Last month we posted a PoSWW on a 2022 Queensland MCQ exam question, for which the accompanying exam report indicated the wrong answer. It is depressingly unclear why QCAA had not been previously alerted to the error, but a couple weeks after our PoSWW appeared, QCAA updated their exam report: in the amended report QCAA indicates the correct answer (p 27), and they also indicate in a footnote that the correction had been made.
For QCAA to have done this was professional and classy. It was also important. The uncorrected report invited, effectively demanded, a mathematical misconception (on inflection points); by correcting the report, QCAA ensured that their exam-report could no longer be relied upon as an authority for this misconception.
The difficulty of critiquing VCAA mathematics exams is capturing the variety and the frequency and the depth of the flaws, and then summing the overall effect, the fundamentally impoverished approach to mathematics and its testing. Documenting straight out errors is not overly difficult, and even non sequitur questions are manageable: the error or weirdness typically speaks for itself. Capturing the ubiquitous awfulness of the writing, and the intrinsic meaninglessness of many of the questions, however, is harder. Continue reading “VCAA’s Greater Literary Offenses”→
When we first met Sandra Milligan, “Enterprise Professor” at the University of Melbourne’s Graduate School of Education, she was ringleading a bunch of school principals in a campaign against the ATAR. The Age‘s Adam Carey gave Milligan and her cronies a free kick article, because of course it’s not the job of an education reporter to question whether their primary source might be a know-nothing ideologue. Now, Milligan is back in the news, partnered with something called Realms of Thinking, with the free kick “exclusive” provided this time by The Educator‘s Brett Henebery. Continue reading “In the Realm of the Senseless”→
And one more step into Exam 2. To be honest, we couldn’t give a stuff about this garbage topic, other than to note that introducing it into VCE is complete madness. But, clearly some people feel there are specifics to hammer. So, hammer away. (Hammerers may wish to refer to this or this or this or this (Word, idiots), all courtesy of VCAA.)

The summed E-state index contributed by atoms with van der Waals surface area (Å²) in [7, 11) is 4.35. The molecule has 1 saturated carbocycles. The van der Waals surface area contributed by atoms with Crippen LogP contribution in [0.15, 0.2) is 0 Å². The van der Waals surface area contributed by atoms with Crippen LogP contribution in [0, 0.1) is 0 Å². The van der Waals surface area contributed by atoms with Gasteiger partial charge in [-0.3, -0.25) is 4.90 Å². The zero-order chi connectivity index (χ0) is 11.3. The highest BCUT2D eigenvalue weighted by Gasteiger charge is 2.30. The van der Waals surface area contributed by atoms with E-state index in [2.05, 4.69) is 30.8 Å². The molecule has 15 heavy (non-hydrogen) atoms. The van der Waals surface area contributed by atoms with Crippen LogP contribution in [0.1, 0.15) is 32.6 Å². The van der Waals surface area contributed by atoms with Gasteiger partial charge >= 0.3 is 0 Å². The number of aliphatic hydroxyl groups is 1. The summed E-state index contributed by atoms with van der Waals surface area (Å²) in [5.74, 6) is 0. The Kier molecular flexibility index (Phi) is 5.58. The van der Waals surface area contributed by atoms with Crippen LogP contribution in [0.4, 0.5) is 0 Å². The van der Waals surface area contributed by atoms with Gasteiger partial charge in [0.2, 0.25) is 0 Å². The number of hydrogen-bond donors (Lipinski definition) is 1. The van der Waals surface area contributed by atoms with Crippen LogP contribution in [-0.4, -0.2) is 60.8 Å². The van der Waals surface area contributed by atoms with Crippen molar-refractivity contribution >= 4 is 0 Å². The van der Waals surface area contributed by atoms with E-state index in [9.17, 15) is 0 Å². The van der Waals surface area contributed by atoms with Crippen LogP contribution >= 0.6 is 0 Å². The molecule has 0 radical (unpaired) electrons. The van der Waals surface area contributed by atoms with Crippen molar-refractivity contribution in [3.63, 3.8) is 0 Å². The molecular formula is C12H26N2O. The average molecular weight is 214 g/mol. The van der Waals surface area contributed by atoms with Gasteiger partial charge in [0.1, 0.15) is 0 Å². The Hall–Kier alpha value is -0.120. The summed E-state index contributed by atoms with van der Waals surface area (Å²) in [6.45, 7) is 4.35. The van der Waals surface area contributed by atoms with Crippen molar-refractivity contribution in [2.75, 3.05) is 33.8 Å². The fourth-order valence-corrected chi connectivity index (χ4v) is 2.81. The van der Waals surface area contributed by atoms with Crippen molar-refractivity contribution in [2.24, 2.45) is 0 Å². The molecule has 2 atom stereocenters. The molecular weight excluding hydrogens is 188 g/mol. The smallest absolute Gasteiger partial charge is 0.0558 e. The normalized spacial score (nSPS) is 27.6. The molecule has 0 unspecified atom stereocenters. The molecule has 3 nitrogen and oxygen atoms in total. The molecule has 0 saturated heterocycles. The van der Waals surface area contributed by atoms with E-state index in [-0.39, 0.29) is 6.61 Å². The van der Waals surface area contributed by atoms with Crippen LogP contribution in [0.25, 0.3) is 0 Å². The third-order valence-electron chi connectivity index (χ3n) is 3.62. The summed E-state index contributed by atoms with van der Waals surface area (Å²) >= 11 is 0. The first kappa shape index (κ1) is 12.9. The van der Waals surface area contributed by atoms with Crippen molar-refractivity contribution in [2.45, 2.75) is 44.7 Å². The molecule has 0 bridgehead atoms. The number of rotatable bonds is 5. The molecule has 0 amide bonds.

Following on from the group effort PoSWW, this is a group effort WitCH. It is worth keeping the PoSWW in mind, since the zero vector is again a primary source of confusion and error.
The focus is again Year 12 Specialist texts, this time on their coverage of linear dependence and independence. We have already WitCHed this in reference to the previous edition of Cambridge (which remains essentially unchanged on this topic). Readers may feel free to cheat by referring to that WitCH. Although Cambridge’s treatment was and is atrocious, however, the main targets are Nelson and Jacaranda.
This PoSWW is a group effort, on one of the sub-topics in VCAA’s current curriculum:
parallel and perpendicular vectors
There is minimal guidance in the Study Design on what the sub-topic is intended to cover and, in particular, no definitions of “parallel vector” and “perpendicular vector” are provided. Our specific concern is the role of the zero vector.*
Below are definitions and implied definitions from three current Year 12 VCE Specialist Mathematics textbooks. We have attempted to be as fair as possible, for each text selecting the clearest definitions/descriptions we could locate.
*) One might be inclined to argue that this is a minor concern. For those thus inclined, we’ll address the argument soon with a new WitCH.
This is the fourth of our three WitCHes on VCAA’s Specialist Mathematics Exam 1 Sample Questions. Yeah, yeah it’s Douglas Adams-ish, but it wasn’t deliberate. We were undecided on this last one, and it’s not as compelling as the others. But, for similar reasons for the other WitCHes, we changed our mind and decided to post it. (There were other close calls, and we’ll soon update this post with brief comments on all the questions.)